Prince Hamlet of Denmark sets out to avenge his father’s murder, all the while trying desperately to keep his sanity in one piece. That’s all very well for Hamlet — but how does the prince’s erratic behavior appear to casual bystanders not clued in on Hamlet’s schemes? In Rosencrantz and Guildenstern are Dead, playwright Tom Stoppard turns one of the most famous plays of the Western world on its head by putting two minor characters, Rosencrantz and Guildenstern, and presenting the madcap antics of the royals through their eyes.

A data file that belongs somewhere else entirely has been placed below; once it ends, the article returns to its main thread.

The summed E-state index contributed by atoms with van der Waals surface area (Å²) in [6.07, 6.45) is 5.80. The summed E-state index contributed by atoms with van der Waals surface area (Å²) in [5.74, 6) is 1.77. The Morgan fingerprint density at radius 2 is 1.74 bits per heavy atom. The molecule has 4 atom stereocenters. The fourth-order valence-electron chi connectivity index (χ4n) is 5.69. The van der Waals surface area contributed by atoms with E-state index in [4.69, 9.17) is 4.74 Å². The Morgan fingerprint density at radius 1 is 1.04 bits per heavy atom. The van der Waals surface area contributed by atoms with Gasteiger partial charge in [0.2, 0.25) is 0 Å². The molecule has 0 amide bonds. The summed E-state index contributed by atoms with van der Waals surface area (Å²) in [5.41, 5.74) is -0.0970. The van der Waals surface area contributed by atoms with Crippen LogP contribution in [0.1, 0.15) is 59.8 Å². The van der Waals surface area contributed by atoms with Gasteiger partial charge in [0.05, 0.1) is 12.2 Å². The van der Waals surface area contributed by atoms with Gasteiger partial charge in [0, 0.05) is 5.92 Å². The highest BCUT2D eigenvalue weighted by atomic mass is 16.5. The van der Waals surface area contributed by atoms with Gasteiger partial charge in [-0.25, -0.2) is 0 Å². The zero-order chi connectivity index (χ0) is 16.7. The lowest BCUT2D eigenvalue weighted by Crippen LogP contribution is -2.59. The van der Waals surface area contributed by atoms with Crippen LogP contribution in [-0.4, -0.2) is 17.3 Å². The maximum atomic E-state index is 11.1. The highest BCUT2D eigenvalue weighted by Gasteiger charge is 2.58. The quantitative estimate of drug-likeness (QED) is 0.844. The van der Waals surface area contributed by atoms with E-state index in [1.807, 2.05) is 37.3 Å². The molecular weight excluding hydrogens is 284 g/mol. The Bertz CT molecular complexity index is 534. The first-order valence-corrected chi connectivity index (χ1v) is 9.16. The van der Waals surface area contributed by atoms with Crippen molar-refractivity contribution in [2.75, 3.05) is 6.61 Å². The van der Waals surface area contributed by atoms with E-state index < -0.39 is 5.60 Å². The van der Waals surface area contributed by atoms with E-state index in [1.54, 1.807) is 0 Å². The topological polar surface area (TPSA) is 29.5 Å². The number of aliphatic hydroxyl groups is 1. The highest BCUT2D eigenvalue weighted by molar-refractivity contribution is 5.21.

Rosencrantz and Guildenstern have been summoned to Elsinore by the king, Claudius. He and Queen Gertrude, wish for Rosencrantz and Guildenstern to glean what sudden sway of madness has affected Hamlet. The duo sets out to achieve their task, meeting a ragged troupe of players along the way. Brief glimpses of scenes from Hamlet show the trials and tribulations of the royals; our two heroes are largely left in a state of waiting. They pass the time playing games, posing questions, and tossing coins, until they gradually realize that their fates have been taken out of their own hands. They are merely characters in a larger story in which they have no say. Part Shakespearean tragedy, part Laurel and Hardy comedy routine, part Waiting for Godot absurdity, Tom Stoppard’s masterful debut play calls fate, free will, art, reality, communication, and the very constructs of theatre into question, all the while leading two most honorable, adventurous, brilliant, and inept characters on their path to their unfortunate, unavoidable, infamous fate.